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New York Bans Smoking From All Public Parks and Beaches

July 18, 2022 by Eden Metzger
New York Bans Smoking From All Public Parks and Beaches
Sunbathers on Jones Beach, Long Island, New York (Photo by Chanilim via Wikimedia Commons)

ALBANY, N.Y. — Gov. Kathy Hochul has signed legislation that bans smoking from all of New York state’s public beaches and parks. 

“Smoking is a dangerous habit that affects not only the smoker but everyone around them, including families and children enjoying our state’s great public places,” said  Hochul as she signed the bill into law on Friday.

“I’m proud to sign this legislation that will protect New Yorker’s health and help reduce litter in public parks and beaches across the state,” she added.

Democratic Assemblyman Jeffrey Dinowitz, a sponsor of the bill, said, “New Yorkers head to our parks for fresh air and to foster a healthy lifestyle. Smoking is the opposite of that.” 

The bill will prohibit smoking from public spaces, including playgrounds and beaches. Those who violate the ban will be subject to a $50 fine. 

Smoking will still be allowed along the outskirts of these spaces, such as parking lots, sidewalks, and in specified areas in the Adirondacks and Catskills. E-cigarettes are excused from the bill.

“New York’s public parks are family friendly venues. No one, especially children, should be subjected to secondhand smoke while playing on a playground or enjoying the day at a public beach or campsite. Our parks also shouldn’t be tainted by non-biodegradable cigarette butts scattered throughout their grounds,” noted Democratic state Sen. Toby Ann Stavisky. 

There are currently over 300 city beaches where smoking is prohibited. Legislation for smoke-free public spaces is picking up steam. Similarly, Florida recently expanded the Florida Clean Air Act, and its beaches will be smoke-free starting July 1. 

According to the Centers for Disease Control and Prevention, two in five children are exposed to secondhand smoke, and one in four adult nonsmokers, or 58 million people, are exposed to secondhand smoke. 

The CDC found that secondhand smoke kills up to 41,000 adults every year, causing 33,951 deaths due to heart disease and 7,333 deaths due to lung cancer. 

According to the Truth Initiative, cigarette butts remain the most littered item on earth, with an estimated annual 4.5 trillion butts cast upon sidewalks and parks every year — 2 million every minute. Seventy-five percent of cigarette users have admitted to littering cigarette butts.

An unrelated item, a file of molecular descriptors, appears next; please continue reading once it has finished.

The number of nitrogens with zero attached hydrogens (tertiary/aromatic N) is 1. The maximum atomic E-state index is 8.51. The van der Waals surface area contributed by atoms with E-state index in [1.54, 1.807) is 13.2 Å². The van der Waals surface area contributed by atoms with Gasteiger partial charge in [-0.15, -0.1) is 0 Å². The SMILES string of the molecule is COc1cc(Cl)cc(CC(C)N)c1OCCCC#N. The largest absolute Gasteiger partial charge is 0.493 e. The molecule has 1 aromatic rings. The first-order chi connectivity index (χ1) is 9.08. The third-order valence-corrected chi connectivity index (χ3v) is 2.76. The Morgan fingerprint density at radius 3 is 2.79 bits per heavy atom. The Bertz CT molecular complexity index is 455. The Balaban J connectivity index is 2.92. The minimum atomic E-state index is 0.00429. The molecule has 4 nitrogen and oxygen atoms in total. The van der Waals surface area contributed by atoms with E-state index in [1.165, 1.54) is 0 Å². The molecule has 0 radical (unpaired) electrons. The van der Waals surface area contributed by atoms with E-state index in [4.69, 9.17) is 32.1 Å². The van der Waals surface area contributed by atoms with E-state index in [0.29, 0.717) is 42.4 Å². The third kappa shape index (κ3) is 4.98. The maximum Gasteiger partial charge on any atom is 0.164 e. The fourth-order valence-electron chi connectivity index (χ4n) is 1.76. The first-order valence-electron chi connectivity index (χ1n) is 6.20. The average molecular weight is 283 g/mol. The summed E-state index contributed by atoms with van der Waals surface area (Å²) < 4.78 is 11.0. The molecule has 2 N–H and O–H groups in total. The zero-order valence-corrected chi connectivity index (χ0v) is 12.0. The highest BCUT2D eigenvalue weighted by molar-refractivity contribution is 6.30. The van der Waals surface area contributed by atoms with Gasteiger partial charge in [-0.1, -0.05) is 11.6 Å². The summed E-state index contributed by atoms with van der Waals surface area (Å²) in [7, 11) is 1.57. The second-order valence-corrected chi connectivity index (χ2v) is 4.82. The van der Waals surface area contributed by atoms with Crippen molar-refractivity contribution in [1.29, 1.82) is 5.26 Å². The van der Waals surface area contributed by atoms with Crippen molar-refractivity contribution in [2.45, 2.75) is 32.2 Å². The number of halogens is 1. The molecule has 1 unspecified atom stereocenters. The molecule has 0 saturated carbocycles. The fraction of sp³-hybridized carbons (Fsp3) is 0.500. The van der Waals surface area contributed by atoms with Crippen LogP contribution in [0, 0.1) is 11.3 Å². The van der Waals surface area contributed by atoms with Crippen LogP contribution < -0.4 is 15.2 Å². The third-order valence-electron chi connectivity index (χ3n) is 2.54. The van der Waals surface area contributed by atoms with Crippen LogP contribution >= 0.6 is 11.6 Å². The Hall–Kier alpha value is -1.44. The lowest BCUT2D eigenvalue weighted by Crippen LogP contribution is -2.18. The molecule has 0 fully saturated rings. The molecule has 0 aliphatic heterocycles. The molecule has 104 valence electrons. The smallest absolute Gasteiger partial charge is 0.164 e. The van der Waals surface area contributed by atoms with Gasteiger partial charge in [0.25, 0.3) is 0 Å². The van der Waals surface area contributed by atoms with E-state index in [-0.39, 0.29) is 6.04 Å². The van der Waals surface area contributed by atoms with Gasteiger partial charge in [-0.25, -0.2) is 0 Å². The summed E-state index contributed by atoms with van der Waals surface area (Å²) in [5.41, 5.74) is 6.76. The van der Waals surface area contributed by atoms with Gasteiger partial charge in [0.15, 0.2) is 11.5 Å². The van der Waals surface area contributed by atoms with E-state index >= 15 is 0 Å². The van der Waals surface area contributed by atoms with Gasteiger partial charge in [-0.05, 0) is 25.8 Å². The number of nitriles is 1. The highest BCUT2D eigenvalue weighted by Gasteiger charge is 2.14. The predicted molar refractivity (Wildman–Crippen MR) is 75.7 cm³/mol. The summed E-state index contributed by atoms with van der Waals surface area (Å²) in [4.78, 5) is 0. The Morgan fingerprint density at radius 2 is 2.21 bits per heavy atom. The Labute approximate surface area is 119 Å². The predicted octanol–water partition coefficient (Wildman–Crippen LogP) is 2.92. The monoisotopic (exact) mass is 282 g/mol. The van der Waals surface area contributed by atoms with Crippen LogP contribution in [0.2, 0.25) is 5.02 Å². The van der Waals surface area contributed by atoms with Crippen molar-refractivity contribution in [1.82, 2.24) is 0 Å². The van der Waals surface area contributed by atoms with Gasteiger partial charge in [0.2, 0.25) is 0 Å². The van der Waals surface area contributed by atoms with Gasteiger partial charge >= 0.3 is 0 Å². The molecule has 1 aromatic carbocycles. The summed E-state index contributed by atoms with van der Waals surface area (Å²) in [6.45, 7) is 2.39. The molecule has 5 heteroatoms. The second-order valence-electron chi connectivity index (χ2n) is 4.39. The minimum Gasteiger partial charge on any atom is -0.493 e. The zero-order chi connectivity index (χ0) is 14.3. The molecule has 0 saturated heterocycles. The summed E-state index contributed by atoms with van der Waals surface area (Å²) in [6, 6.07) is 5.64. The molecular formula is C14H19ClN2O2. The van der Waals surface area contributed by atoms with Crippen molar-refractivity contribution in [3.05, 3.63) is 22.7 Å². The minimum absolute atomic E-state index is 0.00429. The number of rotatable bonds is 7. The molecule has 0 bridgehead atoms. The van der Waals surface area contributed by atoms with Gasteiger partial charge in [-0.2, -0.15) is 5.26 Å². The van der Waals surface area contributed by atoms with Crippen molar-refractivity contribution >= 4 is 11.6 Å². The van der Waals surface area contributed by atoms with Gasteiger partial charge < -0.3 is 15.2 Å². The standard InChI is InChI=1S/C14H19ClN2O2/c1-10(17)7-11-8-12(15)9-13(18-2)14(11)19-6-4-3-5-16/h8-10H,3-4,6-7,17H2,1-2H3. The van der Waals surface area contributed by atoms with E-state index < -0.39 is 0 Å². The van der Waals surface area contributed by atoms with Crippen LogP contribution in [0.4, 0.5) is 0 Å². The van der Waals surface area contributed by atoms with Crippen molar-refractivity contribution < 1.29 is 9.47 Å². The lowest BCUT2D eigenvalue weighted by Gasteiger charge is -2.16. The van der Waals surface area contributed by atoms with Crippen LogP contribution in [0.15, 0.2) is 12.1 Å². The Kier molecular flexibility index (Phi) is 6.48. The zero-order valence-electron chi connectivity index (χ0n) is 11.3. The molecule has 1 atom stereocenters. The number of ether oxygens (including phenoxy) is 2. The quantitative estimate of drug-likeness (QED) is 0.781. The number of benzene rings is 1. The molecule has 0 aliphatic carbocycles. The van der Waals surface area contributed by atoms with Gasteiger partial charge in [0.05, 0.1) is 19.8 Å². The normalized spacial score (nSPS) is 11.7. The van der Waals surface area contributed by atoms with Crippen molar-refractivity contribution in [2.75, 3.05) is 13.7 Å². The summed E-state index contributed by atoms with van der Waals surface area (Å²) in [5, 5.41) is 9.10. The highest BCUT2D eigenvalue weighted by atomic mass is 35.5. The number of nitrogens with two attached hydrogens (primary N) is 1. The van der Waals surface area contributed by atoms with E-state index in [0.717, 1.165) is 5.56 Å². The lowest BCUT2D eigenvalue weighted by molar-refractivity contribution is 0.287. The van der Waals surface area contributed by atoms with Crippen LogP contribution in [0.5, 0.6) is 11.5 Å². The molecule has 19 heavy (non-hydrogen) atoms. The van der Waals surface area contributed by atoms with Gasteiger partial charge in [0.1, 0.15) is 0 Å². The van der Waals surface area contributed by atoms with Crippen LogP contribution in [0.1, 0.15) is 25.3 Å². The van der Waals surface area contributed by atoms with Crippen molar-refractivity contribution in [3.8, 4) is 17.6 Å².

Cigarette butts can take up to nine months to fully decompose since they are made of plastic fibers such as cellulose acetate. This creates microplastics, which scientists have found in 90% of sea birds and 52% of turtles.  

During the long months it takes a cigarette to decompose, they can leak toxins such as arsenic into the soil or sand. These toxic chemicals can be dangerous when littered near playgrounds, as children have been hospitalized after ingesting cigarette butts off the ground. 

According to poison control, this is most common in children under 6, and symptoms can range from dizziness and vomiting to severe seizures. For example, poison control shared one of their files of an 8-month-old who consumed two cigarette butts and had to be rushed to the hospital after her breathing became uneven. She spent three days in the pediatric intensive care unit before being released. 

Outside legislation, innovative solutions for stopping the spread of cigarette smoke and pollution have made headway. The Manhattan Solid Waste Advisory Board’s No Butts Campaign, which aims to create a waste-free New York by 2030, has partnered with Terracycle. 

TerraCycle is a New Jersey-based company expanding the definition of recyclable items. Terracycle works to create park benches out of the plastics in 2,700 cigarette butts, to beautify parks and beaches out of the very material that was littered upon them. 

Eco-friendly alternatives to wasteful practices such as reusable straws and water bottles have solidified a place in Americans’ homes, and the world’s first fully decomposable cigarette options have hit the market.  

“Cigarette butts pollute our oceans more than straws. [They are] the biggest contributor to the plastic pollution problem that we are currently facing,” said Adam van Wyngaarden, CEO of Smokey Treats, adding, “While most of a cigarette is burnt up when smoked, not everything disappears. The filter — or butt — is left behind, with only about a third making it into bins. The rest end up on the street, and then in our oceans.”

Although e-cigarettes are exempt from the ban, they are a large source of waste and health problems. “You may not realize how often e-cigarettes are also littered,” said Christina Curell, educational program director with Parents Against Vaping. 

Much like traditional cigarettes, e-cigarettes contain dangerous chemicals. Acording to the Truth Initiative the standard JUUL cartridge contains about the same amount of nicotine as a pack of cigarettes. E-cigarettes are made of metals, plastics, heating coils, and lithium-ion batteries, accounting for both hazardous and electronic waste. “We are talking about products that are meant to be used and thrown away,” Curell continued.  

“For New York City the best way to dispose of them is to take these into SAFE events,” Curell noted. SAFE events are put on by the Environmental Protection Agency as a way to responsibly and safely recycle or dispose of toxic and electronic equipment in order to prevent chemicals from entering the water supply. 

Eden can be reached at eden@thewellnews.com

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